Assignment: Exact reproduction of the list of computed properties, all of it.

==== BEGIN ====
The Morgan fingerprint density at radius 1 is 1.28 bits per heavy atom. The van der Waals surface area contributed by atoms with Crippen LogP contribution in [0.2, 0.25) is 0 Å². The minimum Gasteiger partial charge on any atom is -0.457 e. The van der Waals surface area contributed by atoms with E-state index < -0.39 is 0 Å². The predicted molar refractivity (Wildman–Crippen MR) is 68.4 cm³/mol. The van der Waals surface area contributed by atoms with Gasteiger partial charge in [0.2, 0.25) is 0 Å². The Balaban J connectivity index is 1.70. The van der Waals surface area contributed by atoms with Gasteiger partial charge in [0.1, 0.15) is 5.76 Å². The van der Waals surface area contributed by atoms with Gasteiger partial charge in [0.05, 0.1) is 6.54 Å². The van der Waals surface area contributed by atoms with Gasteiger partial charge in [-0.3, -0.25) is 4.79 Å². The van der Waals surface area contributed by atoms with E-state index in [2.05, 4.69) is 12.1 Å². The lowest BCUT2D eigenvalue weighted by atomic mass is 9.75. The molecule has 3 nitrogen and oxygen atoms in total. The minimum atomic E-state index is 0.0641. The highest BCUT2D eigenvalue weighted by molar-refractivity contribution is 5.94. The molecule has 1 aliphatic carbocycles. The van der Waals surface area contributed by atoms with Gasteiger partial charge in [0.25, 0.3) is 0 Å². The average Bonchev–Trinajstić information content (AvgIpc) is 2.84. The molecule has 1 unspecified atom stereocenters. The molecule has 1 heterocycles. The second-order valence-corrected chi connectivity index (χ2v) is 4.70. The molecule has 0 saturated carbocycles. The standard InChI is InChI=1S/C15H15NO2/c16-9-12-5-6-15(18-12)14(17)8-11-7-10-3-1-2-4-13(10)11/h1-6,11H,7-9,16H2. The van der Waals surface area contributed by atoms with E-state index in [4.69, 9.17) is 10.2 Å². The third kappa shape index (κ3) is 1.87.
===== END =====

The Morgan fingerprint density at radius 1 is 1.28 bits per heavy atom. The van der Waals surface area contributed by atoms with Crippen LogP contribution in [0.2, 0.25) is 0 Å². The minimum Gasteiger partial charge on any atom is -0.457 e. The van der Waals surface area contributed by atoms with E-state index < -0.39 is 0 Å². The predicted molar refractivity (Wildman–Crippen MR) is 68.4 cm³/mol. The van der Waals surface area contributed by atoms with Gasteiger partial charge in [0.2, 0.25) is 0 Å². The Balaban J connectivity index is 1.70. The van der Waals surface area contributed by atoms with Gasteiger partial charge in [0.1, 0.15) is 5.76 Å². The van der Waals surface area contributed by atoms with Gasteiger partial charge in [0.05, 0.1) is 6.54 Å². The van der Waals surface area contributed by atoms with Gasteiger partial charge in [-0.3, -0.25) is 4.79 Å². The van der Waals surface area contributed by atoms with E-state index in [2.05, 4.69) is 12.1 Å². The lowest BCUT2D eigenvalue weighted by atomic mass is 9.75. The molecule has 3 nitrogen and oxygen atoms in total. The minimum atomic E-state index is 0.0641. The highest BCUT2D eigenvalue weighted by molar-refractivity contribution is 5.94. The molecule has 1 aliphatic carbocycles. The van der Waals surface area contributed by atoms with Gasteiger partial charge in [0.25, 0.3) is 0 Å². The average Bonchev–Trinajstić information content (AvgIpc) is 2.84. The molecule has 1 unspecified atom stereocenters. The molecule has 1 heterocycles. The second-order valence-corrected chi connectivity index (χ2v) is 4.70. The molecule has 0 saturated carbocycles. The standard InChI is InChI=1S/C15H15NO2/c16-9-12-5-6-15(18-12)14(17)8-11-7-10-3-1-2-4-13(10)11/h1-6,11H,7-9,16H2. The van der Waals surface area contributed by atoms with E-state index in [4.69, 9.17) is 10.2 Å². The third kappa shape index (κ3) is 1.87.